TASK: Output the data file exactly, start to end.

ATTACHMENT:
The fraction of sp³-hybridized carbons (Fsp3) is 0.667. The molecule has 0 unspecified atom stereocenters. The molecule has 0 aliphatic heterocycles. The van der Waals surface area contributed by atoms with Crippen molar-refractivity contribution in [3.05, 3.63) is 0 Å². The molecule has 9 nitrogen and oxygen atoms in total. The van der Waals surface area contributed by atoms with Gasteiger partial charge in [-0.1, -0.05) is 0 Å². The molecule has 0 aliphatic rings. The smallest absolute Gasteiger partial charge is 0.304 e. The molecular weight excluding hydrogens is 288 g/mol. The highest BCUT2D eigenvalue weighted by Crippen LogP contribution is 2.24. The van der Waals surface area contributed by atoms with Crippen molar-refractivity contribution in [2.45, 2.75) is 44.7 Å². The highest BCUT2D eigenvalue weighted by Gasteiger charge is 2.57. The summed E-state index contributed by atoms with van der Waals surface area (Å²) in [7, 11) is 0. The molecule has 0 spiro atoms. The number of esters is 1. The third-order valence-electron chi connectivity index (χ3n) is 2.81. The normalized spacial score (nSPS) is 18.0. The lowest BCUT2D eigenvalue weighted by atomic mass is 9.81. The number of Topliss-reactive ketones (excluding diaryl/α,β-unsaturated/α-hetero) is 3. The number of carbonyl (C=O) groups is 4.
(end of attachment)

The fraction of sp³-hybridized carbons (Fsp3) is 0.667. The molecule has 0 unspecified atom stereocenters. The molecule has 0 aliphatic heterocycles. The van der Waals surface area contributed by atoms with Crippen molar-refractivity contribution in [3.05, 3.63) is 0 Å². The molecule has 9 nitrogen and oxygen atoms in total. The van der Waals surface area contributed by atoms with Gasteiger partial charge in [-0.1, -0.05) is 0 Å². The molecule has 0 aliphatic rings. The smallest absolute Gasteiger partial charge is 0.304 e. The molecular weight excluding hydrogens is 288 g/mol. The highest BCUT2D eigenvalue weighted by Crippen LogP contribution is 2.24. The van der Waals surface area contributed by atoms with Crippen molar-refractivity contribution in [2.45, 2.75) is 44.7 Å². The highest BCUT2D eigenvalue weighted by Gasteiger charge is 2.57. The summed E-state index contributed by atoms with van der Waals surface area (Å²) in [7, 11) is 0. The molecule has 0 spiro atoms. The number of esters is 1. The third-order valence-electron chi connectivity index (χ3n) is 2.81. The normalized spacial score (nSPS) is 18.0. The lowest BCUT2D eigenvalue weighted by atomic mass is 9.81. The number of Topliss-reactive ketones (excluding diaryl/α,β-unsaturated/α-hetero) is 3. The number of carbonyl (C=O) groups is 4.